Students learn about life of bishops through letters, prayer cards


By Anne Marie Amacher

Alex Pizano and Maria Fure look over letters and prayer cards sent by bishops from around the United States. The seventh-grade religious education class at St. Paul the Apostle Parish in Davenport wrote to 56 bishops earlier this year and heard back from 26.

DAVENPORT — A thank-you letter from a bishop who previously served as a priest of the Davenport Diocese inspired seventh-graders from St. Paul the Apostle Parish to write to bishops across the country.
The religious education students in Mary Arnould Wood’s class had made 14 fleece blankets for poor people living in the Diocese of Rapid City, S.D., where Bishop Robert Gruss serves as bishop. He served as a priest of the Davenport Diocese before being ordained a bishop last July in Rapid City.
After receiving the blankets, the bishop wrote a letter of thanks to the students that included information about the Rapid City Diocese. That got students interested in learning more about other dioceses.
Arnould Wood said the class didn’t have the resources to write to bishops in the more than 8,000 dioceses worldwide, so the students wrote to one bishop in each state in the U.S. and to Pope Benedict XVI. They also sought information about Eastern Catholic Churches in the U.S.
Students formulated questions on topics that included the succession of popes since St. Peter, the life of a bishop and the challenges of being bishop of a diocese. They sent 56 letters and received 26 responses. “One (bishop) called the religious education office telling us to write our bishop,” Arnould Wood said.
She collected the letters and other items received and placed them in a binder. During class April 18, she read some of the letters to students and invited them to look at the binder after class.
Anchorage, Alaska, Arch­bishop Roger Schwietz wrote that it was good to hear from young people. One of his favorite activities as bishop is to meet with young people. He has attended various youth rallies and the National Catholic Youth Conference. He said the two biggest challenges in his diocese are weather and distance. He noted that at times he has to fly in a plane to get to parts of his diocese.
San Francisco Archbishop George Niederauer informed the students that the first bishop to be ordained in the United States was John Carroll, bishop of Baltimore, in 1789 — the year George Washington was sworn in as the first U.S. president. Archbishop Niederauer noted that on April 30 he was to celebrate his 50th anniversary as a priest and hopes the pope will appoint a successor for him this year.
Archbishop Wilton Gregory of the Archdiocese of Atlanta told the students that many records of the succession of popes since St. Peter no longer exist. He also noted that the Church is a family of peace. He asked the students to pray for their bishop, Bishop Martin Amos, and if they had any extra prayers, to pray for him.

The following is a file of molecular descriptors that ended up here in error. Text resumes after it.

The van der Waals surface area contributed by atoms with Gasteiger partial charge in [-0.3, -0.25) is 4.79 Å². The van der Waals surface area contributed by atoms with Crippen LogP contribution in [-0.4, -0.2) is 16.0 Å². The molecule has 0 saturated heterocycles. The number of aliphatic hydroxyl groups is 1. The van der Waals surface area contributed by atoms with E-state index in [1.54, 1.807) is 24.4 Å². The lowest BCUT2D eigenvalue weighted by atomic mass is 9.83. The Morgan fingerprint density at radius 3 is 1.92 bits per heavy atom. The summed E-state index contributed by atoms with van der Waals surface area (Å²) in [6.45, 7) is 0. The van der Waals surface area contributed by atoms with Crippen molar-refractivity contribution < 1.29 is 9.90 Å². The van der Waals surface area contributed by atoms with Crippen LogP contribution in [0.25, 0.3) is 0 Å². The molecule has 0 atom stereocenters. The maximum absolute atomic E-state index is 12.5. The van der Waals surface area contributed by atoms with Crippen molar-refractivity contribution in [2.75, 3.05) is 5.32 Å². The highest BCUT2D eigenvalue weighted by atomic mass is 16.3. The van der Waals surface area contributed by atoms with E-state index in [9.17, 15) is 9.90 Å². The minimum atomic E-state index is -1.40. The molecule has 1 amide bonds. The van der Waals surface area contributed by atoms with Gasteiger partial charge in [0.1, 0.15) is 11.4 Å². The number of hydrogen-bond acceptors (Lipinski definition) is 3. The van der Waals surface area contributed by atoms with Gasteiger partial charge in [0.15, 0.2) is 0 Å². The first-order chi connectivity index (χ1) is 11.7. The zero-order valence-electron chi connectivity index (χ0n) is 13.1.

Bishop Paul Etienne of the Diocese of Cheyenne, Wyo., responding to a question, said the laying on of hands can be traced back to Jesus. Bishop Etienne noted that the Cheyenne Diocese is the largest geographical diocese in the contiguous 48 states. He enjoys the landscape, but doesn’t enjoy the large number of meetings and “the sad realities in the Church (clergy sex abuse).” He told the students every bishop could use their prayers.
Archbishop John Meyers of Newark, N.J., wrote a three-page letter telling the students he likes to talk with young people in person and through Skype (live video through a computer). He provided links to some of his talks and offered the students his prayers. The archbishop noted he oversees 220 parishes, 113 elementary and high schools and 1.5 million Catholics. The Illinois native said his first appointment as bishop was in the Diocese of Peoria, Ill. He came to Newark 10 years ago. He told students he co-wrote a science fiction book titled “Space Vulture” with Gary Wolf.
Seattle Archbishop J. Peter Sartain noted that he belonged to St. Paul the Apostle Parish, but in Memphis, Tenn. He previously served as a bishop in Little Rock, Ark., and Joliet, Ill. He wrote that a typical day is spent in meetings with priests, staff or on the phone. His favorite part of being a bishop is celebrating Mass and the sacraments.
Archbishop Charles Chaput of the Phila­del­phia Archdiocese asked the students to pray for him. He said his diocese has a variety of issues needing his attention, which meant he didn’t have time to answer all of their questions. But he thanked them for their letter and sent several items the students had requested.
An assistant to Archbishop John Vlazny of the Archdiocese of Portland, Ore., told the history of tracing bishops back to St. Peter. The assistant noted that Archbishop Vlazny laughs a lot and prays every day.
Archbishop Paul Coakley of Oklahoma City is a member of the Catholic Relief Services Board, and talked about his travels in and out of the diocese.
Archbishop George Lucas of Omaha, Neb., said he uses a variety of media to spread the Gospel: the Catholic newspaper and website, Facebook and podcasts, for example.
Assessore of General Affairs for the secretary of state at the Vatican, Msgr. Peter Wells, wrote on behalf of Pope Benedict. He noted the pope is pleased to hear from young people and is grateful for their prayers and he (the pope) will pray for the seventh-graders and teachers.
Student Tyler Browne through it was “cool to get letters from the bishops across the U.S.” Sydney Pfannenstiel didn’t think many bishops would respond and was pleased with those who did.

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